EMBL Forum Lectures
Thursday, 20 September 2012, 16:00, Small Operon, EMBL Heidelberg
Anne Cambon-Thomsen, CNRS Director of Research
Sharing bioresources and data: ethical aspects, incentives and evolving framework
With the development of large scale biology in the –omics era, many bioresources are being created. Bioresources are of different kinds: collections of biological samples with associated data [biobanks], databases independent of physical samples and other biomolecular and bioinformatics research tools. An increasing portion of scientific research relies on the use of biobanks and databases. Sharing such bioresources is essential for optimizing knowledge production. Although many aspects of the sharing of bioresources apply to all domains of biology we shall concentrate on examples of bioresources dealing with human data and samples, as specific regulations and issues exist and the implications for society have specific features to be considered. There are ethical imperatives to share biological samples, data and tools to use and analyse such data. A number of issues do not facilitate such sharing at various levels (technical aspects, intellectual property aspects, recognition of the tasks leading to sharing in the evaluation of research activity as well as ethical aspects). Search for solutions is underway. Some of these obstacles are actually associated to the protection of human persons and data especially with informed consent aspects and heterogeneity in national legal frameworks. More generally speaking there is the need, not only of a better harmonisation of ELSI policies, but also of a higher coordination of the ELSI research at international level. An initiative (ELSI 2.0 for genomics and society, http://www.elsi2.net/ ) will be presented (Science, 2012, 336, 673-4).
We shall then address the frameworks at international and European levels, both legally binding and non binding reference texts, at UNESCO, HUGO and OECD as well as Council of Europe and EU levels. The Open access policies and the governance of bioresources and community resources show recent evolution, and examples will be taken in FP7 projects and infrastructures (e.g. BBMRI: biobanking and biomolecular resources research infrastructure, http://www.bbmri.eu/, ESGI: European sequencing and genotyping infrastructure, http://www.esgi-infrastructure.eu/, GEN2PHEN (genotype to phenotype) http://www.gen2phen.org/, and BioSHaRE-eu http://www.bioshare.eu/ ).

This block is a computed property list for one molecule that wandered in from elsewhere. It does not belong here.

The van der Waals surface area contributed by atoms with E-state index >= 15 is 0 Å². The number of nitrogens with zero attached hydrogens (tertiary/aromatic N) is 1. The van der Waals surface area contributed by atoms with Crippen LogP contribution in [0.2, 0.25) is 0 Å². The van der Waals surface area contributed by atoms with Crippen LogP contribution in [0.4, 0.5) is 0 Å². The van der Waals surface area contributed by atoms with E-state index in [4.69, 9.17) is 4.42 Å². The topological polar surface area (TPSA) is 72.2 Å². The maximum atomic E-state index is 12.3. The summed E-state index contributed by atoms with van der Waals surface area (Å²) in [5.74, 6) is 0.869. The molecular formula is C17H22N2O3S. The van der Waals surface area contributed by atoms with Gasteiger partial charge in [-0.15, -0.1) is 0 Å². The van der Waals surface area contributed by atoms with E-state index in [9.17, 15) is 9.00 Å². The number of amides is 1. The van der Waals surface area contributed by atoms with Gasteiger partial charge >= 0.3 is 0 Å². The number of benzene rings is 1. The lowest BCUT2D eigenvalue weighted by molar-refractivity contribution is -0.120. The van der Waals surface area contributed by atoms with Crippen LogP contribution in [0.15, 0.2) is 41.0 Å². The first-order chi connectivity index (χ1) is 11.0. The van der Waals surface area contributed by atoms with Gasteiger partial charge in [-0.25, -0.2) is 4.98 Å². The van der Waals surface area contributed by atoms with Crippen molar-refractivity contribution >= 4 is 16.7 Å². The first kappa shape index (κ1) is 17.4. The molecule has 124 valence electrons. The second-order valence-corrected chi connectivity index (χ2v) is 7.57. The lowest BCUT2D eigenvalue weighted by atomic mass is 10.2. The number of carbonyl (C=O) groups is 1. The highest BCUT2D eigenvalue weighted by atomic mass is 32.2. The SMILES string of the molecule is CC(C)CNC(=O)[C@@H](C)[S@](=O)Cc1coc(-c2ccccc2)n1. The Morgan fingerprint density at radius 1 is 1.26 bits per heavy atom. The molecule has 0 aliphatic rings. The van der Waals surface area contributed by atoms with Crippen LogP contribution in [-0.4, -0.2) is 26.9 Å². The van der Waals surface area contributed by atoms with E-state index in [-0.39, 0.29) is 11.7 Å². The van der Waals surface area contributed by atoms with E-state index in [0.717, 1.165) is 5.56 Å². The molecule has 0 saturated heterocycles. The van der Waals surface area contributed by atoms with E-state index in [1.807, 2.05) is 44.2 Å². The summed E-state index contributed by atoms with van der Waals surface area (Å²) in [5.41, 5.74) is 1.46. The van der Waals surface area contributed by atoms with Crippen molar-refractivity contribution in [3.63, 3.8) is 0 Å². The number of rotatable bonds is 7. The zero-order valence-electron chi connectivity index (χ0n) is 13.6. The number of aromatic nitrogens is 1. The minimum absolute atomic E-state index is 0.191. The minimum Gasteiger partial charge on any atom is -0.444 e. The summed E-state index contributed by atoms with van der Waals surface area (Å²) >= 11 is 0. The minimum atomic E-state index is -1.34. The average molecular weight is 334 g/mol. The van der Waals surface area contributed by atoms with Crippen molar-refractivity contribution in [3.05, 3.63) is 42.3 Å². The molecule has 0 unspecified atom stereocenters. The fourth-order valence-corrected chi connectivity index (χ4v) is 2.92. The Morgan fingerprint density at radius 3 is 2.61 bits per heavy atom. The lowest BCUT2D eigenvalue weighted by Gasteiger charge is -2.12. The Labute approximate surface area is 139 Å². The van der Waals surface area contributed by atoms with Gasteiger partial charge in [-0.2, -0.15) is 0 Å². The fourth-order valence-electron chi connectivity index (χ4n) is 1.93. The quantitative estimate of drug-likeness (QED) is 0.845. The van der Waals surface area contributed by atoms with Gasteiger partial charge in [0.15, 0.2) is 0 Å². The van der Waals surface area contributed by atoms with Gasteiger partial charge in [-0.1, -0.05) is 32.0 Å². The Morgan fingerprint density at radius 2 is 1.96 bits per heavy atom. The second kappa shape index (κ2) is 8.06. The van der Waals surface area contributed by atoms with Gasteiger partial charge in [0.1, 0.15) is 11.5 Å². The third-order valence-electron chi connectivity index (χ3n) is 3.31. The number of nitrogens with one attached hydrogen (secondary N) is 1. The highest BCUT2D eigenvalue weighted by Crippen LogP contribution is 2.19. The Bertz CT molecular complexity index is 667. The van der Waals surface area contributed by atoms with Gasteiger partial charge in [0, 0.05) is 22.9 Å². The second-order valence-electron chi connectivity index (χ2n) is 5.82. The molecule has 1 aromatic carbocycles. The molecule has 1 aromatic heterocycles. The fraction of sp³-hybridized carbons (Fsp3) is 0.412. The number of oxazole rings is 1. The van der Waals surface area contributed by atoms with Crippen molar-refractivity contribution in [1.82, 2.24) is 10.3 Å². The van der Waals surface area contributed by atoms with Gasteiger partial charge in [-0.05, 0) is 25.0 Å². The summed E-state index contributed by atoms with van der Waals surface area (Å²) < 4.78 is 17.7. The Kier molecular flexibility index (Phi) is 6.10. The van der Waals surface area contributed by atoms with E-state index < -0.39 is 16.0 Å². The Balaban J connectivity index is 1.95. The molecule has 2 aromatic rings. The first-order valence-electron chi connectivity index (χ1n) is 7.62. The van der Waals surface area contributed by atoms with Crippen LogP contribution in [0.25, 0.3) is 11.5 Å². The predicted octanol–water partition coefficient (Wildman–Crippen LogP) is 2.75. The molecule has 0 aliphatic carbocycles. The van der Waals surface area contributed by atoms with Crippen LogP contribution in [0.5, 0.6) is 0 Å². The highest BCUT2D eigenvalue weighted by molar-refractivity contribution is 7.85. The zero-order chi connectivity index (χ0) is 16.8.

A major obstacle is the lack of recognition of efforts paid to elaborate and share such resources. We shall present the initiative towards the development of a Bioresource Research Impact Factor (BRIF http://www.gen2phen.org/groups/brif-bio-resource-impact-factor ) that aims to document: 1. the quantitative use of a bioresource, 2. the importance of research results involving it, 3. the efforts of those who made available a valid bioresource and 4. recognition for their institution. Central to BRIF’s goals is the construction of a relevant quantitative parameter along with guidance for optimizing recognition of bioresources sharing worldwide (Nat genet, 2003, 34, (1) : 25-26 and2011, 43: 503-4). An international working group has been established and specific tasks assigned to sub-groups. This seminar will provide the foundations for such work and will describe elements of guidelines in order to foster discussion on policies in this domain within the biomedical and biotechnology community.
Anne Cambon-Thomsen, MD, is Director of Research in CNRS (French national centre for scientific research). Specialist in human immunogenetics, holding also a degree in health ethics, she presently leads a multidiciplinary research team on “Genomics, biotherapies and public health”, involving human and social sciences as well as health sciences, in the context of research in epidemiology and public health at Inserm (National Institute for Health and Medical Research), and University of Toulouse III Paul Sabatier, joint Unit 1027) at the Faculty of Medicine Toulouse-Purpan. She also leads a “Genetics and Society” platform at the Toulouse-Midi-Pyrénées Genopole. She is involved in several EU projects in genomic sciences, public health genomics and biobanks, where she is responsible of ethical, legal and social aspects. She has been rapporteur of an EU expert group on ethical, legal and social aspects of genetic testing; she sits in several scientific advisory boards of international projects and is member of the scientific council of Inserm and of the board of the European and French Societies of Human Genetics. She is a former member of the CCNE (French national advisory bioethics committee, 2002-2005) and of the European Group on ethics of science and new technologies (2005-2010) and has Chaired the Life sciences operational ethics committee in CNRS (2006-2011). She worked in recent years on societal aspects of biobanks, biotherapies and genetic testing.www.u1027.inserm.fr ; http://societal.genotoul.fr/